The U.S. Must Pressure Israel to Compromise

As the Clinton Administration pushes for a high-level resumption of final status talks between Israelis and Palestinians, we are again hearing the mantra that both sides need to compromise, both sides cannot have everything they want and other familiar exhortations. This has been the administration’s approach since the singing of the Declaration of Principles in 1993.

As seemingly reasonable as this search for a middle ground may be, however, it is fundamentally flawed. It ignores the gross asymmetry in power between the Palestinians and their Israeli occupiers. It also ignores the fact that on virtually all the outstanding issues, the Palestinian position is far more reasonable than that of the Israelis. This is difficult for most Americans to appreciate. Israeli is a pro-Western democracy and a longstanding U.S. ally. The leadership of the Palestinian Authority is corrupt, autocratic and, in previous years, was engaged in heinous acts of terrorism against the Jewish state. However, by standards of international law and United Nations Security Council resolutions–adopted unanimously with U.S. support–it is Israel which must compromise the most in order to make peace.

The United States long insisted that U.N. Security Council resolutions 242 should be the basis of negotiations, even refusing to include the Palestinians in the peace talks until they agreed. The resolution expressly emphasized “the inadmissibility of the acquisition of territory by war” and the need for Israel to withdraw from the territories occupied in the June 1967 war in return for security guarantees. Yet, in a departure from previous administrations, the Clinton team no longer sees Israel’s complete withdrawal as necessary or that 242 remain the basis of the talks. With such acquiescence from the U.S., the Israelis have defiantly insisted they will not withdraw to their internationally-recognized borders.

Meanwhile, the Clinton Administration has reinterpreted the definition of security guarantees for Israel to mean not just Israel’s reasonable demands to be free of the threat from foreign invasion, air and artillery strikes, or raids by armed commandos, but the physical security of every Israeli from any act of terrorism. No government–particularly a disempowered Palestinian Authority–can guarantee that no crazy individual might decide to plant a bomb on his body and kill people.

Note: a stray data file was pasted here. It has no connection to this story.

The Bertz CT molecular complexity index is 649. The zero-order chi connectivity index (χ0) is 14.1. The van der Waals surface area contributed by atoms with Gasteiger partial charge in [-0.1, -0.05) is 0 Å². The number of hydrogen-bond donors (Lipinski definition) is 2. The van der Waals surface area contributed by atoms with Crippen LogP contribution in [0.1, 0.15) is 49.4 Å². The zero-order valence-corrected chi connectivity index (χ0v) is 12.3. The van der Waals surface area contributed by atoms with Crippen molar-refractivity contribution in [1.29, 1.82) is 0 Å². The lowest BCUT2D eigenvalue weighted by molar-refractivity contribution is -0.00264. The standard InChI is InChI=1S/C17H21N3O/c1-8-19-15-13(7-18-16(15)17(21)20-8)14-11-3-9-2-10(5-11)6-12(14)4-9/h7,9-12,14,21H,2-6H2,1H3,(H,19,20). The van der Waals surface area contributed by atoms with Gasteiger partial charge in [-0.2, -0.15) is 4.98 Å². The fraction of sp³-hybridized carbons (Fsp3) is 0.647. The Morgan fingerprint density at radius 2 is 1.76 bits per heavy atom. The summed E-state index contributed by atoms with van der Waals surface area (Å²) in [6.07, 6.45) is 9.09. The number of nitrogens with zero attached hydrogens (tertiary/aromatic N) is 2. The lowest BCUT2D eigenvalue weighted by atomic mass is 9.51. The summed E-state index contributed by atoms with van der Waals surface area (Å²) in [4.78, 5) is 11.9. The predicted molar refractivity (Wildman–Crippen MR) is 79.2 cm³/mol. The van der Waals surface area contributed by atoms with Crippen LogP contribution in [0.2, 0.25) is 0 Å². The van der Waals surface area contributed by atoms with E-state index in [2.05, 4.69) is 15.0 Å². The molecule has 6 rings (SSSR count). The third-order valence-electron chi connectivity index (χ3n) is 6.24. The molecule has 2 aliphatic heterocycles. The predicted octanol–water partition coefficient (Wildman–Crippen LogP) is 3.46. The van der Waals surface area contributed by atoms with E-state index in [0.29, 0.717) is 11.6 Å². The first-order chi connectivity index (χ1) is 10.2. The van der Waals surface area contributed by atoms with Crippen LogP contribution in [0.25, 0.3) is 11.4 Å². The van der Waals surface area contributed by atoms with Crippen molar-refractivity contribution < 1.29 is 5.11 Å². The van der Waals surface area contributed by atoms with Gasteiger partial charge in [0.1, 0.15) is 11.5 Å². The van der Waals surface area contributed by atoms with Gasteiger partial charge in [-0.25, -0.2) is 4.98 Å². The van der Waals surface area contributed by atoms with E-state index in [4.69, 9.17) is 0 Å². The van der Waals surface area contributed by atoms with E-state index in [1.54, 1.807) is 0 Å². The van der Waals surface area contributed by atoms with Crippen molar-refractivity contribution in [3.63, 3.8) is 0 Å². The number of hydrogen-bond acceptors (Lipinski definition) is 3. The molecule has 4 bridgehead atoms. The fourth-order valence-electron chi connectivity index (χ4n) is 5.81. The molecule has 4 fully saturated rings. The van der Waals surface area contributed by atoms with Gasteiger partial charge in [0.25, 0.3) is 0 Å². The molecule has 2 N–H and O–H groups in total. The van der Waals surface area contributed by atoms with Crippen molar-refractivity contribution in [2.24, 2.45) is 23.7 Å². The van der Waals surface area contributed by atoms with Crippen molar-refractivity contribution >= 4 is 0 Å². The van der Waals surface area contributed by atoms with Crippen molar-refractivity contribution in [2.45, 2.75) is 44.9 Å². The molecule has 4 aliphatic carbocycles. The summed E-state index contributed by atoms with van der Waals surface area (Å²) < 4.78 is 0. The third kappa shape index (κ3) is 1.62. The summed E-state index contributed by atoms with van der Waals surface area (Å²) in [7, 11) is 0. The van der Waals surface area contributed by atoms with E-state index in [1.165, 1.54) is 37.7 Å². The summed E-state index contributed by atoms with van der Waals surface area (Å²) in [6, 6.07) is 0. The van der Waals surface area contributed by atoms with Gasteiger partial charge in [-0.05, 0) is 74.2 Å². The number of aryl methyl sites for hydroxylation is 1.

The most serious obstacle to peace is Israel’s ongoing settlement drive, which has escalated under the current Israeli government of Prime Minister Ehud Barak. The Israelis want to keep most of those settlements and annex them into Israel. However, the Fourth Geneva Convention forbids occupying powers from colonizing lands seized by military force with their own civilian population and engaging in any policy which makes such a military occupation permanent. It also violates United Nations Security Council resolution 446 calling for Israel to withdraw from these illegal settlements. In the Oslo Accords, of which the United States is a guarantor, Israel committed itself to “view the West Bank and the Gaza Strip as a single territorial unit, whose integrity will be preserved during the interim period” (Article IV). Yet the Clinton Administration appears to be willing to accept the continued presence of these settlements, making the establishment of a contiguous Palestinian entity in the West Bank impossible.

Similarly, Israel’s unilateral annexation of East Jerusalem and its surrounding areas was declared invalid and proclaimed null and void by the U.N. Security Council (resolutions 252, 271 and 478). Yet, the U.S. has effectively recognized Israel’s illegal annexation and has refused to push Israel to share the city, which traditionally served as the cultural, commercial, religious and administrative center for the Palestinians. It is ironic that the Clinton Administration is willing to starve Iraqi children and engage in a sporadic bombing campaign against that country on the grounds that the Iraqi government is in violation of one section of one Security Council resolution, yet is willing to let Israel get away with defying the world body on a much larger scale.

Throughout the past centuries, there have been manifold crimes committed by both Palestinians and Israelis against the other. Yet this does not remove the fact, however, that–at this stage–it is Israel which needs to do most of the compromising. The Palestinians are asking for only the West Bank and Gaza and half of Jerusalem. This is just 22% of their homeland. It is disappointing that the Clinton Administration is insisting that even that is too much to ask.

The United States cannot assume the mantle of mediator of the peace process, much less the mantle of world leadership, as long as the Clinton Administration chooses to so flagrantly ignore international law and basic principles of fairness. Nor can there be peace.